Data Loss Prevention for Thin Clients
Protect data on Terminal Servers and prevent data loss in Thin Client environments.
Thin Clients present clear benefits like reduced total cost of ownership, simplified security, increased productivity, and they are used in various verticals, from education and finance to healthcare. According to research company IDC, by 2018, Thin Clients are expected to reach 7.8 million units shipped worldwide. Security professionals consider them more secure because they do not have storage capacity and everything they are accessing and storing resides on Terminal Servers. However, there are Thin Clients that have USB ports, making data transfers possible. Additionally, if users have access to the Internet on the Terminal Server, there is the threat of sending confidential files to the cloud.
Protecting data on Terminal Servers and preventing data loss in Thin Client environments is as important as it is on fat clients (personal computers). IT Administrators must make sure that they enforce control on the use of portable storage devices and filter data that is being copied / uploaded to cloud storage and other online applications.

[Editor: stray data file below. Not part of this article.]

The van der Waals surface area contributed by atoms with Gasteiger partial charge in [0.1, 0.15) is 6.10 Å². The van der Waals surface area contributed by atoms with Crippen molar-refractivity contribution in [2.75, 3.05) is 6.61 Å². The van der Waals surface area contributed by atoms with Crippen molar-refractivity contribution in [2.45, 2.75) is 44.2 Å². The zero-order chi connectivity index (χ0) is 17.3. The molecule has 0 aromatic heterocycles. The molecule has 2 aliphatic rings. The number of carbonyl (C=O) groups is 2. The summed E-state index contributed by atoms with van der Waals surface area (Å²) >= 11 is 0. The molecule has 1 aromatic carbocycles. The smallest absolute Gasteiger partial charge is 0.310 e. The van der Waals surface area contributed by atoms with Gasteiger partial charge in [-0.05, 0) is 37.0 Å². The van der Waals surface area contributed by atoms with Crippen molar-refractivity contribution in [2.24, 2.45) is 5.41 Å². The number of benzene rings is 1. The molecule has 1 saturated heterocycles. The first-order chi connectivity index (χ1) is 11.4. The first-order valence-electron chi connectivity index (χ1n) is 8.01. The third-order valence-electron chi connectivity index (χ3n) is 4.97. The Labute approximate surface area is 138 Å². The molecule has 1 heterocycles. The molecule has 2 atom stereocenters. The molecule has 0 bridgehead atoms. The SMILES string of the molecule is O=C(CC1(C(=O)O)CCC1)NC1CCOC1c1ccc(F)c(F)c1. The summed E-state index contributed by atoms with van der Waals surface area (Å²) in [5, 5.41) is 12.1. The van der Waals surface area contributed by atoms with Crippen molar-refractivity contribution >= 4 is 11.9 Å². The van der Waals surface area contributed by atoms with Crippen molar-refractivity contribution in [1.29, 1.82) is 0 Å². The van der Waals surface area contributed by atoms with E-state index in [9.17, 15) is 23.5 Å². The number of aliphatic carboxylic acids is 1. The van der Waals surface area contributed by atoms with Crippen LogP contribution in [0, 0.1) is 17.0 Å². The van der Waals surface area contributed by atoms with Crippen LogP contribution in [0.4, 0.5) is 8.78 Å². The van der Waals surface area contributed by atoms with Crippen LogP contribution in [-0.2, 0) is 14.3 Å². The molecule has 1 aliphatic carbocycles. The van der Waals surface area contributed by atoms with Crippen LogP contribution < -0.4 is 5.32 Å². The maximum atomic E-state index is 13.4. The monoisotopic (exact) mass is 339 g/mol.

The IT infrastructure in Thin Clients environments is simplified, with a terminal server that fulfills tasks like data processing and storage, acting as a host, and the thin clients. These are light machines, with no hard disk and limited power compared to classic computers or so-called fat clients. Thin clients can run on Remote Desktop Protocol (RDP), Virtual Desktop Infrastructure (VDI) or other protocols.
How DLP for Thin Clients Works
Thin Clients present benefits like reduced total cost of ownership, simplified security, increased productivity, but while the advantages are pretty clear for the IT professionals, there are factors that could represent a threat even in this type of model. With Endpoint Protector DLP, data loss risks are minimized, filtering and stopping data transfers from Terminal Servers to the cloud or to portable storage devices.
In networks with an Internet connection and access to cloud-based apps, employees will most likely use applications like Google Drive, Dropbox, web-based e-mail accounts and others. These help them perform their tasks easier and faster, so they should not be banned, but rather controlled in terms of what files are being uploaded to stop sensitive data getting in unwanted environments.